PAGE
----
Igor Kromin |   Consultant. Coder. Blogger. Tinkerer. Gamer.

Ah Apache Velocity is something that I've always liked and we tend to make moderate use of it on a project I'm working on. So it was an off-chance that I happened to be looking at some code that was dealing with Velocity configuration that I noticed that custom directives are used all over the place instead of simple utility (or tool) classes. This wasn't a part of the code base that I was familiar with so thought there must be a reason for this choice.

Note: this article is based on Velocity 1.7 because that is the version in use. I know version 2.0 exists and it probably has a very different performance profile compared to what I have shown here. This exercise was more of an outside of work curiosity and not a full assessment of Velocity's performance.

Directives are harder to code and aren't very well documented. On the other hand utility/tool classes are documented and are an integral part in how Velocity is designed to be extended. So in my mind, going to the trouble of writing custom directives has only one purpose - performance gains.

So I set up a very simple test harness that would call merge() the same template 100 times. In one of the cases I made use of a utility/tool class and the other case used a custom directive. The only functionality that both of these had was to take an input string and output it as is.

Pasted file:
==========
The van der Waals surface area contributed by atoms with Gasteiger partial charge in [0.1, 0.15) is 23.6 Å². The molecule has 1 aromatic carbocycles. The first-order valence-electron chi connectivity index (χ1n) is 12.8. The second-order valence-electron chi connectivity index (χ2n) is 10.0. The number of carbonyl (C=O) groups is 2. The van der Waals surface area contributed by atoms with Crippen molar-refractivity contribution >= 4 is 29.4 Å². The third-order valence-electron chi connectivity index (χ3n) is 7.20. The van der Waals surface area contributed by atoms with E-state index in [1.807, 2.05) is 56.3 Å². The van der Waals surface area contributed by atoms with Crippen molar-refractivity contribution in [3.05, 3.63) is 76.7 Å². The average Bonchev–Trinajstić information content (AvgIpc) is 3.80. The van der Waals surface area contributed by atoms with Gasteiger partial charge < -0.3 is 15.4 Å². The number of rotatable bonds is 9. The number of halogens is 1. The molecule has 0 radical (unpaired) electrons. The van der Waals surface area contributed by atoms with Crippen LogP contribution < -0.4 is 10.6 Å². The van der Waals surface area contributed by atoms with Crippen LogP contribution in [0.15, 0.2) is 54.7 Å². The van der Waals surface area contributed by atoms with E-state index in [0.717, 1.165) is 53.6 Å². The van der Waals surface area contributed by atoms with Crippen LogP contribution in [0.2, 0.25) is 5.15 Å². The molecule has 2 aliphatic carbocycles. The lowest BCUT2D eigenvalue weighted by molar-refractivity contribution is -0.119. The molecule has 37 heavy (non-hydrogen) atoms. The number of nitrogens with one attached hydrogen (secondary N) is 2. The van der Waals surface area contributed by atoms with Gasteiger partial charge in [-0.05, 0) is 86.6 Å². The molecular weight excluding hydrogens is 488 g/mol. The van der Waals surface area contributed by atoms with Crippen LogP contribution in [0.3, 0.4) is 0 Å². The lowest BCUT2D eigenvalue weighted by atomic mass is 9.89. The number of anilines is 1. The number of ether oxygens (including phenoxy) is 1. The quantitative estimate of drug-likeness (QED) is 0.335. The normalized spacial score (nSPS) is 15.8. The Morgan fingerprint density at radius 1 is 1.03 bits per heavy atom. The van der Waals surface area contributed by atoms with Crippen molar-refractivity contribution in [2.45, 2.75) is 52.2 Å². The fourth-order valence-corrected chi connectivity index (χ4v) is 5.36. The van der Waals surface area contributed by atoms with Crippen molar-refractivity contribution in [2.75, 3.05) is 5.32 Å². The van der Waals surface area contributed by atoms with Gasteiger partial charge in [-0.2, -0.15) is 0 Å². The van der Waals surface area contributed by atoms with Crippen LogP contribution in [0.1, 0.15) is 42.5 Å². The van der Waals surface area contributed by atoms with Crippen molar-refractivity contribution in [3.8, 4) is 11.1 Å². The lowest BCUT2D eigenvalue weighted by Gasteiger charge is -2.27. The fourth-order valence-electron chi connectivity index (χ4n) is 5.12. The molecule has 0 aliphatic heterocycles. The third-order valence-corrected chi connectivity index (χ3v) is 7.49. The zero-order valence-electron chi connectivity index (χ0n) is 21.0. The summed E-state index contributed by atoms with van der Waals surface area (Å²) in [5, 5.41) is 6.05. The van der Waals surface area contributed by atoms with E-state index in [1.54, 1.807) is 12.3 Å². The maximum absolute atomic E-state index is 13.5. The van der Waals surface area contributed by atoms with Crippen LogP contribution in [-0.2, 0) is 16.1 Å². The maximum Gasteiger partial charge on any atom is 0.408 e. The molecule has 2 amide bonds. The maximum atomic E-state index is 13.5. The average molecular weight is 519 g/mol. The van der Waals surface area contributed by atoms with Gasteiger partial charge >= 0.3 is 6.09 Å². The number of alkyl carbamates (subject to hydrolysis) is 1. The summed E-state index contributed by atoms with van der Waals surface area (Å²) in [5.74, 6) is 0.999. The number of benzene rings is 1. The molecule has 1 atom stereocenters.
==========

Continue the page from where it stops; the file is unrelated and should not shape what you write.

This was the code for the harness (with the run*() calls commented out). Note that I made sure to start timing only around the merge() method, excluding VelocityContext population, though in reality this made little difference.
 Java
public class VelocityTest {
public static final void main(String[] args) {
VelocityEngine engine = new VelocityEngine();
engine.addProperty(RuntimeConstants.RESOURCE_LOADER, "class");
engine.addProperty("class.resource.loader.class",
ClasspathResourceLoader.class.getName());
engine.addProperty("class.resource.loader.cache", "true");
engine.addProperty("class.resource.loader.modificationCheckInterval", "0");
engine.loadDirective(MyOpDirective.class.getName());
for (int i = 0; i < 100; i++) {
/*runUtility(engine);*/
/*runDirective(engine);*/
}
}
private static void runUtility(VelocityEngine engine) {